Dating of stock option

And he never cashed in those options because they were replaced in 2003 by a grant of restricted stock.

CEOs at other companies have been forced to resign for such activities. His job may be saved by the fact that he did not directly profit.

If the stock increased to a share, the holder could exercise the option, pay /share to acquire the stock, then turn around and sell it for /share, earning

And he never cashed in those options because they were replaced in 2003 by a grant of restricted stock.CEOs at other companies have been forced to resign for such activities. His job may be saved by the fact that he did not directly profit.If the stock increased to $11 a share, the holder could exercise the option, pay $10/share to acquire the stock, then turn around and sell it for $11/share, earning $1/share in profit ($1,000 in total).

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And he never cashed in those options because they were replaced in 2003 by a grant of restricted stock.

CEOs at other companies have been forced to resign for such activities. His job may be saved by the fact that he did not directly profit.

If the stock increased to $11 a share, the holder could exercise the option, pay $10/share to acquire the stock, then turn around and sell it for $11/share, earning $1/share in profit ($1,000 in total).

If the stock dropped below $10/share, the stock would be "under water"; therefore, the option would not be exercised, since the stock price is lower than the cost of exercising the option.

You see, if you backdate stock options to a date when the price of the stock was lower, then the options are "in-the-money" when granted.

That means the company incurs an expense equal to the difference in the share price between the two dates.

/share in profit (

And he never cashed in those options because they were replaced in 2003 by a grant of restricted stock.CEOs at other companies have been forced to resign for such activities. His job may be saved by the fact that he did not directly profit.If the stock increased to $11 a share, the holder could exercise the option, pay $10/share to acquire the stock, then turn around and sell it for $11/share, earning $1/share in profit ($1,000 in total).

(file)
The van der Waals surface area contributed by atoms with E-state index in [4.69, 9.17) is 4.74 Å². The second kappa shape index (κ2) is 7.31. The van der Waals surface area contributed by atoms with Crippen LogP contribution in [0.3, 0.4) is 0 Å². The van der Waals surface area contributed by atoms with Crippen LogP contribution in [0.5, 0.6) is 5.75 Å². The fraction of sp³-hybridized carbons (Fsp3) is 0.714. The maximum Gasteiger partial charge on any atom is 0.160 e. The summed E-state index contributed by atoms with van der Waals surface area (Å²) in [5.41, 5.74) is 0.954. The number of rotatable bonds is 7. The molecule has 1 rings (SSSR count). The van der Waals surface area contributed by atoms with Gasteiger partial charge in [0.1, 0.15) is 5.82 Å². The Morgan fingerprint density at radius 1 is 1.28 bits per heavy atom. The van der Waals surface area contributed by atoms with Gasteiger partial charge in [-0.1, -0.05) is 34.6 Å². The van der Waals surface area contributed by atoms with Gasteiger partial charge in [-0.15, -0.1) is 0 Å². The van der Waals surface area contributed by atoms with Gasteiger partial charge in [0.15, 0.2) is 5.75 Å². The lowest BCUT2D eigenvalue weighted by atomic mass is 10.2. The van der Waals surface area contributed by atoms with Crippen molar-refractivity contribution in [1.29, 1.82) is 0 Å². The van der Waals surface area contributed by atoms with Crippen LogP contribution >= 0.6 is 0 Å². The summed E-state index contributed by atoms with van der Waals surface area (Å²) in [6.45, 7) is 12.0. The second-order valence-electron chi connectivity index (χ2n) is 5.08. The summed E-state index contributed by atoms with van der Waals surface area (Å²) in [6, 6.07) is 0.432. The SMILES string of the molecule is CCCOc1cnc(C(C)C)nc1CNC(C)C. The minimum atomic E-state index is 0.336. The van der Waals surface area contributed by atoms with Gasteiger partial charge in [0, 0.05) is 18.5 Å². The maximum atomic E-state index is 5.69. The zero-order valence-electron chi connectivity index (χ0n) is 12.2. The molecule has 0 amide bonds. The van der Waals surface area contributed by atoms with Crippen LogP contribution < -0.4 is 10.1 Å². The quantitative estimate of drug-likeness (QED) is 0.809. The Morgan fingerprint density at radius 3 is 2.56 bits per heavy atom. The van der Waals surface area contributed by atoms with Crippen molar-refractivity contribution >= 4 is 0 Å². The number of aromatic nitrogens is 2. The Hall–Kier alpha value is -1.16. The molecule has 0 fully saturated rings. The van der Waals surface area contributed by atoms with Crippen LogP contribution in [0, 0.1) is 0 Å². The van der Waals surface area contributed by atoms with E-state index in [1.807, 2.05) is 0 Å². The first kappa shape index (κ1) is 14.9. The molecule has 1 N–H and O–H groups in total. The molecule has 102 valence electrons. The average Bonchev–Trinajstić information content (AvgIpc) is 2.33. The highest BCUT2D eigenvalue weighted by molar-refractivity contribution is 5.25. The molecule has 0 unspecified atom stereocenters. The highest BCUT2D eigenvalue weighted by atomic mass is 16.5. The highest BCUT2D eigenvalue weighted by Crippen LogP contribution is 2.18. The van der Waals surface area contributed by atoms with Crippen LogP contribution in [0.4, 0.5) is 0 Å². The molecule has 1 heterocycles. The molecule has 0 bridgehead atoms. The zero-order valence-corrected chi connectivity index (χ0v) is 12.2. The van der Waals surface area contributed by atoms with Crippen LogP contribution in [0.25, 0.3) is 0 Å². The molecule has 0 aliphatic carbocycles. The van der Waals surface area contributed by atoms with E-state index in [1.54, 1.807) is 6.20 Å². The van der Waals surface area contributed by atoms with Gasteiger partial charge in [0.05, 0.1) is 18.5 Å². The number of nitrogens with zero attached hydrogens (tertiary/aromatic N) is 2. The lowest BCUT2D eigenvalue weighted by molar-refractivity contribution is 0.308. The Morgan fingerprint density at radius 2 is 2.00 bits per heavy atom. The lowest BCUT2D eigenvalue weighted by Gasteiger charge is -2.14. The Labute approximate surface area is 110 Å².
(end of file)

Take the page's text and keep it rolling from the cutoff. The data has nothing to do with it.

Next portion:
||

And he never cashed in those options because they were replaced in 2003 by a grant of restricted stock.

CEOs at other companies have been forced to resign for such activities. His job may be saved by the fact that he did not directly profit.

If the stock increased to $11 a share, the holder could exercise the option, pay $10/share to acquire the stock, then turn around and sell it for $11/share, earning $1/share in profit ($1,000 in total).

If the stock dropped below $10/share, the stock would be "under water"; therefore, the option would not be exercised, since the stock price is lower than the cost of exercising the option.

You see, if you backdate stock options to a date when the price of the stock was lower, then the options are "in-the-money" when granted.

That means the company incurs an expense equal to the difference in the share price between the two dates.

,000 in total).

If the stock dropped below /share, the stock would be "under water"; therefore, the option would not be exercised, since the stock price is lower than the cost of exercising the option.

You see, if you backdate stock options to a date when the price of the stock was lower, then the options are "in-the-money" when granted.

That means the company incurs an expense equal to the difference in the share price between the two dates.

dating of stock option-75dating of stock option-40

In general, companies engaging in a classic backdating transaction chose a date when the stock price was at a low point and chose that favorable date as the grant date.In researching this post, I came across a number of recent reports on Henry Nicholas III, the once high-flying CEO and cofounder of Broadcom. While the story was enthralling, I didn't understand what any of it had to do with a federal investigation into stock option backdating.The allegations of illicit sex, drugs, and rock and roll reminded me of the 60s ... Sure, Broadcom had to take a .2 billion charge to fix the accounting mess left by the company's former executives.No one's pay was "inflated" by backdating, unless you assume that the alternative would have been awarding executives exactly the same number of options at less-advantageous prices.Which, of course, you shouldn't assume since any sensible employee can see that if his each stock option is worth less, he should get more of them.Still, given that (a) backdating helps make earnings look better than they are; and (b) Jobs is a huge shareholder of Apple (10.12 million shares, as of last April), how could he not benefit from this behavior? Jobs recommended some backdating dates for other employees.

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